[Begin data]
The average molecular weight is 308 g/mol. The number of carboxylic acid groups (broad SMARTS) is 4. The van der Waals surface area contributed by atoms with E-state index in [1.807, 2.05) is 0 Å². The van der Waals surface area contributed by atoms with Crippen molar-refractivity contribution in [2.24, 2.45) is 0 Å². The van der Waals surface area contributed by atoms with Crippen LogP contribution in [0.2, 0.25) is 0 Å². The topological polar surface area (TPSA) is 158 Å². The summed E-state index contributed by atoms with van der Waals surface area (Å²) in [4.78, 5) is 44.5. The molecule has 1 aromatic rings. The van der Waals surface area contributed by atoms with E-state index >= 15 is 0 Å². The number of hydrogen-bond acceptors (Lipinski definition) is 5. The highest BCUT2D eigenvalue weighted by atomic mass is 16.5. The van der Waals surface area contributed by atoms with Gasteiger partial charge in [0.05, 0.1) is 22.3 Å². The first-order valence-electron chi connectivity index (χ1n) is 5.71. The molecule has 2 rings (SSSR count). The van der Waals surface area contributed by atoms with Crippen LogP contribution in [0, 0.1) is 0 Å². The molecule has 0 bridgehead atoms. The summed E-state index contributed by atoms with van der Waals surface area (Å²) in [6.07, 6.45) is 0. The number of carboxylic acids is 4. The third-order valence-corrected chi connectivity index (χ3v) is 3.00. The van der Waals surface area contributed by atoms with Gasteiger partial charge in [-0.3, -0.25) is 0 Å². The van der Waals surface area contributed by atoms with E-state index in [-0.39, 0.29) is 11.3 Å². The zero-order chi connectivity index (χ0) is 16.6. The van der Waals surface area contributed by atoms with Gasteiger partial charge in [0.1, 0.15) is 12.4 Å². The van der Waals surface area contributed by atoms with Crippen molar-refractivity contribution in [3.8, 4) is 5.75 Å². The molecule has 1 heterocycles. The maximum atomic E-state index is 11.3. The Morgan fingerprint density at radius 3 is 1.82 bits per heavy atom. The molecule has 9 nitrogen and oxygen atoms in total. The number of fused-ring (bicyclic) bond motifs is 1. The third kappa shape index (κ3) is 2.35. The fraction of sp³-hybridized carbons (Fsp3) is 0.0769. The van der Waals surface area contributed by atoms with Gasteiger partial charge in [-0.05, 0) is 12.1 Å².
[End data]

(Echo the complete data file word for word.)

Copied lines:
The average molecular weight is 308 g/mol. The number of carboxylic acid groups (broad SMARTS) is 4. The van der Waals surface area contributed by atoms with E-state index in [1.807, 2.05) is 0 Å². The van der Waals surface area contributed by atoms with Crippen molar-refractivity contribution in [2.24, 2.45) is 0 Å². The van der Waals surface area contributed by atoms with Crippen LogP contribution in [0.2, 0.25) is 0 Å². The topological polar surface area (TPSA) is 158 Å². The summed E-state index contributed by atoms with van der Waals surface area (Å²) in [4.78, 5) is 44.5. The molecule has 1 aromatic rings. The van der Waals surface area contributed by atoms with E-state index >= 15 is 0 Å². The number of hydrogen-bond acceptors (Lipinski definition) is 5. The highest BCUT2D eigenvalue weighted by atomic mass is 16.5. The van der Waals surface area contributed by atoms with Gasteiger partial charge in [0.05, 0.1) is 22.3 Å². The first-order valence-electron chi connectivity index (χ1n) is 5.71. The molecule has 2 rings (SSSR count). The van der Waals surface area contributed by atoms with Crippen LogP contribution in [0, 0.1) is 0 Å². The molecule has 0 bridgehead atoms. The summed E-state index contributed by atoms with van der Waals surface area (Å²) in [6.07, 6.45) is 0. The number of carboxylic acids is 4. The third-order valence-corrected chi connectivity index (χ3v) is 3.00. The van der Waals surface area contributed by atoms with Gasteiger partial charge in [-0.3, -0.25) is 0 Å². The van der Waals surface area contributed by atoms with E-state index in [-0.39, 0.29) is 11.3 Å². The zero-order chi connectivity index (χ0) is 16.6. The van der Waals surface area contributed by atoms with Gasteiger partial charge in [0.1, 0.15) is 12.4 Å². The van der Waals surface area contributed by atoms with Crippen molar-refractivity contribution in [3.8, 4) is 5.75 Å². The molecule has 1 heterocycles. The maximum atomic E-state index is 11.3. The Morgan fingerprint density at radius 3 is 1.82 bits per heavy atom. The molecule has 9 nitrogen and oxygen atoms in total. The number of fused-ring (bicyclic) bond motifs is 1. The third kappa shape index (κ3) is 2.35. The fraction of sp³-hybridized carbons (Fsp3) is 0.0769. The van der Waals surface area contributed by atoms with Gasteiger partial charge in [-0.05, 0) is 12.1 Å².